Special Envoy for Sudan Princeton Lyman today stressed that Sudan and South Sudan must work to establish peace within their respective borders.
At the Foreign Relations Committee hearing, Mr. Lyman discussed the historic achievement symbolized by South Sudan’s independence and the opportunities and challenges ahead as Sudan and South Sudan seek to define their future relationship with each other and the international community.
“Tens of thousands of people endured sweltering heat for hours to celebrate the birth of their new nation. Sudan was the first country to recognize South Sudan’s independence. This was a historic achievement that represents a new beginning for the people of South Sudan as well as those of Sudan.” -Mr. Lyman
Mr. Lyman pointed out that the violence that flared in Abyei cannot be allowed to return and jeopardize the larger peace. He said it is critical that the parties move forward with genuinely implementing this agreement over the coming weeks as they continue to work toward a final arrangement on Abyei.
He emphasized that negotiations on the oil sector are equally important, but they must move on a quicker timetable. He stressed by the end of July, there has to be an understanding of how oil will be marketed and sold and to what extent the SPLM will provide some tapering off of reductions of income to the north.
“Despite their separation, both countries have significant diversity and must decide how they will manage that diversity over the coming years.” -Mr. Lyman
He stressed that the United States remains deeply concerned about the situation in the northern border state of Southern Kordofan, an area that is home to tens of thousands of SPLA fighters. He added that tensions increased in Southern Kordofan following the state’s heavily-contested elections in May.
“We are extremely concerned by credible allegations of targeted and ethnic-based killings and other gross human rights abuses. These abuses must end, an investigation must be conducted, and perpetrators must be held accountable.” -Mr. Lyman
Mr. Lyman stated that the UN estimates that 73,000 people have been displaced by the fighting, and critical access and resupply routes for humanitarian agencies have been blocked.
“Despite the opposition of Khartoum, we also continue to call on the Government of Sudan to accept a continued UN presence in the two states of Southern Kordofan and Blue Nile to support a cessation of hostilities, humanitarian access, and the establishment of new security arrangements.” -Mr. Lyman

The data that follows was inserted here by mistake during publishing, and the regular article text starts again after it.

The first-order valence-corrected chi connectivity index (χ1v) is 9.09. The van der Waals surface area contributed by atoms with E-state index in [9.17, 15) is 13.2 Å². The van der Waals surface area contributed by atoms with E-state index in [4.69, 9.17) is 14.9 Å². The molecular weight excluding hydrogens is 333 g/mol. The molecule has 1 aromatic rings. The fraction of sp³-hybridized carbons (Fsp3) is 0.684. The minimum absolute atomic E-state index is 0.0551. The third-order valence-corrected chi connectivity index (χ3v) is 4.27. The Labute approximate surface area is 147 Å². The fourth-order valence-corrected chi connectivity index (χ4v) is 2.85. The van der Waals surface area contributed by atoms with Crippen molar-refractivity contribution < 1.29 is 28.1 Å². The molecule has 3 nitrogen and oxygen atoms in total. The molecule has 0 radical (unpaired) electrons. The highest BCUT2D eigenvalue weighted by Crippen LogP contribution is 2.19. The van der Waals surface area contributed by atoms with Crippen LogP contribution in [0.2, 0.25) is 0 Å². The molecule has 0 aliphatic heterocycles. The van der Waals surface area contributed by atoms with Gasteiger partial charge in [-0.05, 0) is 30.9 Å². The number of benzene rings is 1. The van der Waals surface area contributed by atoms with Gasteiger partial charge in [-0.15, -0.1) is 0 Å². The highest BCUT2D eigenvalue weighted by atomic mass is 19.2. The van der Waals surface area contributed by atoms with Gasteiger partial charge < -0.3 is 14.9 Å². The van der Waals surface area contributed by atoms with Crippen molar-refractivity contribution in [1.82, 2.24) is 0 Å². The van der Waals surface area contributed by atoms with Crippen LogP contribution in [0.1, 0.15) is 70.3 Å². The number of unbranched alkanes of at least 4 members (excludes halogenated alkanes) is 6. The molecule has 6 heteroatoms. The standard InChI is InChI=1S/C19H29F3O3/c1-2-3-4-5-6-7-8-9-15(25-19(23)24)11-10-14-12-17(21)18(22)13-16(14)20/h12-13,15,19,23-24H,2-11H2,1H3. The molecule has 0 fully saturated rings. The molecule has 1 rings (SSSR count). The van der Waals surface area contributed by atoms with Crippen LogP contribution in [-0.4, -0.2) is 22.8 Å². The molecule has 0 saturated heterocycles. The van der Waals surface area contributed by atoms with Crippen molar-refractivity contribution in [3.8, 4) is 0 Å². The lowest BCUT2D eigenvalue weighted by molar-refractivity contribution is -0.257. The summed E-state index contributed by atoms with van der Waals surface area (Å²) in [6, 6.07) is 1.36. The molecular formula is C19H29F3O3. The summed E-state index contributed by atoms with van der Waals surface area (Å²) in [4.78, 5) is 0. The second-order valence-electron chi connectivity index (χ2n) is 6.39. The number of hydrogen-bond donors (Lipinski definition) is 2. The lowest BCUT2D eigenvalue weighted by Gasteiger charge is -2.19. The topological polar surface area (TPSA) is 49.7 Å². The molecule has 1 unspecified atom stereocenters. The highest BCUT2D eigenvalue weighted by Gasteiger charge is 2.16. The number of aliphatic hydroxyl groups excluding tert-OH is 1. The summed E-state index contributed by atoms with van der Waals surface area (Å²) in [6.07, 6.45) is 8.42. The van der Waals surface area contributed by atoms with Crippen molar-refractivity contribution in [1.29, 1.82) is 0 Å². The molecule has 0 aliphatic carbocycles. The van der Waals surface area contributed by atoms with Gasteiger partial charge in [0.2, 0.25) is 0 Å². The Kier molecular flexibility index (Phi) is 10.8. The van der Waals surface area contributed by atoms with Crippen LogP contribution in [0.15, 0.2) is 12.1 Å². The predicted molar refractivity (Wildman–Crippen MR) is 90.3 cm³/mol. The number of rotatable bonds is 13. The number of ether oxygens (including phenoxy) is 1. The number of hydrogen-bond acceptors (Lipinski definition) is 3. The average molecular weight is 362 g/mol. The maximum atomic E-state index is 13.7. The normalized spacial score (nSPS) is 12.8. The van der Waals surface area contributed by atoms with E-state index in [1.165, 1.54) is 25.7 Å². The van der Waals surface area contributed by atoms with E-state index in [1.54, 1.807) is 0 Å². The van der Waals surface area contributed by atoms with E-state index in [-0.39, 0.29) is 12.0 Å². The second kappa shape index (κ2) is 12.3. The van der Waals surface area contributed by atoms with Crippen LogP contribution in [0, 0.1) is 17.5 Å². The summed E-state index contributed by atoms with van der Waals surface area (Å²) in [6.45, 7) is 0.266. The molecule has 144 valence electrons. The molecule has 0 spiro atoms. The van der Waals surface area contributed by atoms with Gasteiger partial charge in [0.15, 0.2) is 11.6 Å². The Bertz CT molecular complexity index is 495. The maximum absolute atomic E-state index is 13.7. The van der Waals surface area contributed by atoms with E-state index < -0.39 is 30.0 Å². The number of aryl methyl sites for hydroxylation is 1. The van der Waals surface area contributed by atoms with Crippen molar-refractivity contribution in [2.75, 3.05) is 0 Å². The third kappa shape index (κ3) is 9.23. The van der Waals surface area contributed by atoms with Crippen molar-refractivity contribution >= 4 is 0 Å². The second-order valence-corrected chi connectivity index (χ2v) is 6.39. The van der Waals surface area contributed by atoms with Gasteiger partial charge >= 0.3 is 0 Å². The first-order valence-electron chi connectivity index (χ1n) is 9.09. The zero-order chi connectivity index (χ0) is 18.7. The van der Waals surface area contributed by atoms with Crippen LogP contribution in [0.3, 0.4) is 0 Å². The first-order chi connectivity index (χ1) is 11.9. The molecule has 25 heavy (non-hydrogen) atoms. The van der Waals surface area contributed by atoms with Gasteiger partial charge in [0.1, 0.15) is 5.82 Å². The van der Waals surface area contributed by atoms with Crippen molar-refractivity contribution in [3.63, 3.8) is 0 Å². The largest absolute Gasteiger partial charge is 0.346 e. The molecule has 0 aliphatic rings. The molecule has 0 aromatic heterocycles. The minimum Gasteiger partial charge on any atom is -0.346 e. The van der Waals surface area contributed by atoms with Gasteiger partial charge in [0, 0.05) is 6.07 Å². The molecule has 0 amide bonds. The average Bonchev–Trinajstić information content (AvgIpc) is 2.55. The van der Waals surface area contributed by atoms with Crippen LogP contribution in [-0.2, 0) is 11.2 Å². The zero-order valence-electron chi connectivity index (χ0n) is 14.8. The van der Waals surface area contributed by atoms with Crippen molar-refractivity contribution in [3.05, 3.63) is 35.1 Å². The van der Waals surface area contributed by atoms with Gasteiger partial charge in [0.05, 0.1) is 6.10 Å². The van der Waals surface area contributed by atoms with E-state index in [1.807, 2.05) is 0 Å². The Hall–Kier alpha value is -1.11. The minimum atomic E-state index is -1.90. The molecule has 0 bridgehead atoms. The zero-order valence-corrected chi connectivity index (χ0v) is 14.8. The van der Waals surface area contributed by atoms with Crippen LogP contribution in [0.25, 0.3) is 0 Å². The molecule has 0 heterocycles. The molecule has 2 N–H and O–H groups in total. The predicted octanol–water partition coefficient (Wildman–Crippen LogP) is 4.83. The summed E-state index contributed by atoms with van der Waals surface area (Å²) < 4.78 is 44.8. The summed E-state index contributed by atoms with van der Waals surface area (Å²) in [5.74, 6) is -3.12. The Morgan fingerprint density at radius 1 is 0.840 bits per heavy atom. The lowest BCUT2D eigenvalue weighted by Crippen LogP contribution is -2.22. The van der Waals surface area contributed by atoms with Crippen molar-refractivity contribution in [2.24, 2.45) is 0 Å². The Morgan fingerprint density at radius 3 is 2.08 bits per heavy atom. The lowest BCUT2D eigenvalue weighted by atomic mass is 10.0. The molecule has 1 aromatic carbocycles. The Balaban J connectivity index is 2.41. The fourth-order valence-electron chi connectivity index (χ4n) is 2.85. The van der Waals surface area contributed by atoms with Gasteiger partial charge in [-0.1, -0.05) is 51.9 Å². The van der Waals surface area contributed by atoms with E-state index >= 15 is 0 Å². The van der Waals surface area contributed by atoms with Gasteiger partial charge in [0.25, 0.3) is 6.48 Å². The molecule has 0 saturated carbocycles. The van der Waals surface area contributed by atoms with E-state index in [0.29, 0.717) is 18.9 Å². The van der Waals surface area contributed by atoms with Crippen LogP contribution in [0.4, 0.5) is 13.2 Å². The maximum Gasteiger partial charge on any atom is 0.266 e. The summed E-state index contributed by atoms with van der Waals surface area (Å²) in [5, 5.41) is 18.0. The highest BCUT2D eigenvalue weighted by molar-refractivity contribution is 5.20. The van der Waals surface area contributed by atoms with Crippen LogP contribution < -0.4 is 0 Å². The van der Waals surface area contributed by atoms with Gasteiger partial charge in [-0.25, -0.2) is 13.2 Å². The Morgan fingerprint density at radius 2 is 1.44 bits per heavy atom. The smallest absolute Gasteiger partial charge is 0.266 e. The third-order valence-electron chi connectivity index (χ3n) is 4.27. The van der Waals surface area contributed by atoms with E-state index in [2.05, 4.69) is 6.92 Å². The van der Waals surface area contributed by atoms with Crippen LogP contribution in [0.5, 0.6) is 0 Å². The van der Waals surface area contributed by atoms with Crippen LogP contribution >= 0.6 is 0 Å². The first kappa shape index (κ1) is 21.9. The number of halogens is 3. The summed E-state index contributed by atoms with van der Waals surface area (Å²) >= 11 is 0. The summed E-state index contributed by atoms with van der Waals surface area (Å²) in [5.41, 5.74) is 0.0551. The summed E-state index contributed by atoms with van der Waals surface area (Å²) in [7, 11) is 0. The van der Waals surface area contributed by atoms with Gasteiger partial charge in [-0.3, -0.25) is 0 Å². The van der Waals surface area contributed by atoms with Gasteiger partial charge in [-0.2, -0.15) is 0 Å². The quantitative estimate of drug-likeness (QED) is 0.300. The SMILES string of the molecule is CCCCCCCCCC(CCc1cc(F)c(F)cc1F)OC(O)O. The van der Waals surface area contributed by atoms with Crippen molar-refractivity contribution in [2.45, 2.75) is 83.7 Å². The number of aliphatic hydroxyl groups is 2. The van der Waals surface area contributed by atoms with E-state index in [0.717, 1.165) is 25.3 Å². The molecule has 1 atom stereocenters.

He emphasized that international community agrees, that it is in their interest to do so. The Security Council has expressed its readiness to authorize continued UN operations if Khartoum consents.
Mr. Lyman also stressed that the United States also remains deeply concerned about the security and humanitarian crisis in Darfur. He said clashes continue to occur in North and South Darfur between the Government of Sudan and an alliance of Darfur rebel groups, notably the Sudanese Liberation Army and the Justice and Equality Movement.
He reported that the SAF continues to use aerial bombardments as well as proxy militias as part of its military strategy against the movements, thereby resulting in civilian casualties. Conflict and widespread insecurity impact the humanitarian situation negatively and hamper humanitarian organizations from carrying out their activities in the deep field.
“We have consistently pressed the Government of Sudan to provide full and unfettered access for aid workers and peacekeepers, in order to deliver humanitarian assistance across Darfur.” -Mr. Lyman
He highlighted that although there has been some limited IDP resettlement in West Darfur and a significant increase in seasonal IDP returns for cultivation, around 2 million Darfuris overall remain in IDP camps.
He added that approximately 70,000 additional persons have been displaced since December 2010.